Sept. 30, 2008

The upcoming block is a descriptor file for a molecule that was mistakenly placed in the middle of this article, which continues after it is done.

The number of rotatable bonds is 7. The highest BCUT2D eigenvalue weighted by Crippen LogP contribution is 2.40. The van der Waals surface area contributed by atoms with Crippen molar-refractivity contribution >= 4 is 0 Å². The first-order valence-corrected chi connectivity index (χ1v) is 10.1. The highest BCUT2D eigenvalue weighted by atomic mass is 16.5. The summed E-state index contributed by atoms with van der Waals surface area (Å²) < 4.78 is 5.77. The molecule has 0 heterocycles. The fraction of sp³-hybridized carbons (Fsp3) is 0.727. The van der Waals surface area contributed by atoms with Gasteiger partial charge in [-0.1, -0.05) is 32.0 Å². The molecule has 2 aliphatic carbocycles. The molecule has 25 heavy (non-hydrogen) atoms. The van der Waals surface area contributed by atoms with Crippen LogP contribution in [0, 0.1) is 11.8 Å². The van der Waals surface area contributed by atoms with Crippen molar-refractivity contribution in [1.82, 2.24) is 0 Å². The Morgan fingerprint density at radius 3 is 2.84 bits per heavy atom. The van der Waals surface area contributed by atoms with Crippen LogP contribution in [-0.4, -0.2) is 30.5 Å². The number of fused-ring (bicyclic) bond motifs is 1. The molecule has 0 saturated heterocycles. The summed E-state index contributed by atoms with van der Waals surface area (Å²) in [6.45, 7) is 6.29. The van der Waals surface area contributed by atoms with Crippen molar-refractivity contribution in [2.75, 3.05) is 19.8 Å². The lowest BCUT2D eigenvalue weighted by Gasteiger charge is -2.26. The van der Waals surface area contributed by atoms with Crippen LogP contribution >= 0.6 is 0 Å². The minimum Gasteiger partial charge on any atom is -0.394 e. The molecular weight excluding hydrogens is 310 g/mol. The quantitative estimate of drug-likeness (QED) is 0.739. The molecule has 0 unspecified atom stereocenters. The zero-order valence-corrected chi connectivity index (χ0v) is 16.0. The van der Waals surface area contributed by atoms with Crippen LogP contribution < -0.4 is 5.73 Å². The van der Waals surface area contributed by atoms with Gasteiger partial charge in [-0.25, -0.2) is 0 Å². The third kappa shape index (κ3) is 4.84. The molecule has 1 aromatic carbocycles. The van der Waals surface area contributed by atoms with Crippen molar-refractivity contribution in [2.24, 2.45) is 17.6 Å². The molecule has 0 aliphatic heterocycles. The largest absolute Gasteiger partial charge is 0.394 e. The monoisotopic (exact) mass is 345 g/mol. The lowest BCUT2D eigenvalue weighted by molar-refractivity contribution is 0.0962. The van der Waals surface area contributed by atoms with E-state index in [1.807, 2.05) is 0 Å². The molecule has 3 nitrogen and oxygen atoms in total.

New nerve cells, produced naturally by adult neural stem cells present in the brain, appear to be essential for learning and memory. The old idea that brain cells are not renewed (that "you start with as many brain cells as you'll ever have, and it's downhill from there") was tossed out the window by scientists years ago. Researchers showed in the early 1990's that the adult brain continues to make new neurons, a process termed "neurogenesis", throughout life (Gage has a good review of the early years.) Now researchers at Kyoto University in Japan have shown in mice that new brain cells are necessary for learning and for memory. The new research, published in Nature Neuroscience, indicates that neural stem cells in the adult brain continue to produce new brain cells that are important for memory and learning. The new study supports work published earlier this year showing that new brain cells can affect learning and memory. Last year research showed that transplanting adult neural stem cells into brain-injured mice could restore some memory, and in March 2008 another study showed that injecting human umbilical cord blood stem cells into the brains of aging animals boosted neurogenesis. A recent study also suggested that stimulating specific molecules in the brain could reactivate adult neural stem cells. Exercise has also been shown to stimulate neurogenesis in the brain. So various methods seem to have the potential to help the mouse remember where he put his cheese, or where you left your keys, by stimulating your own brain adult stem cells.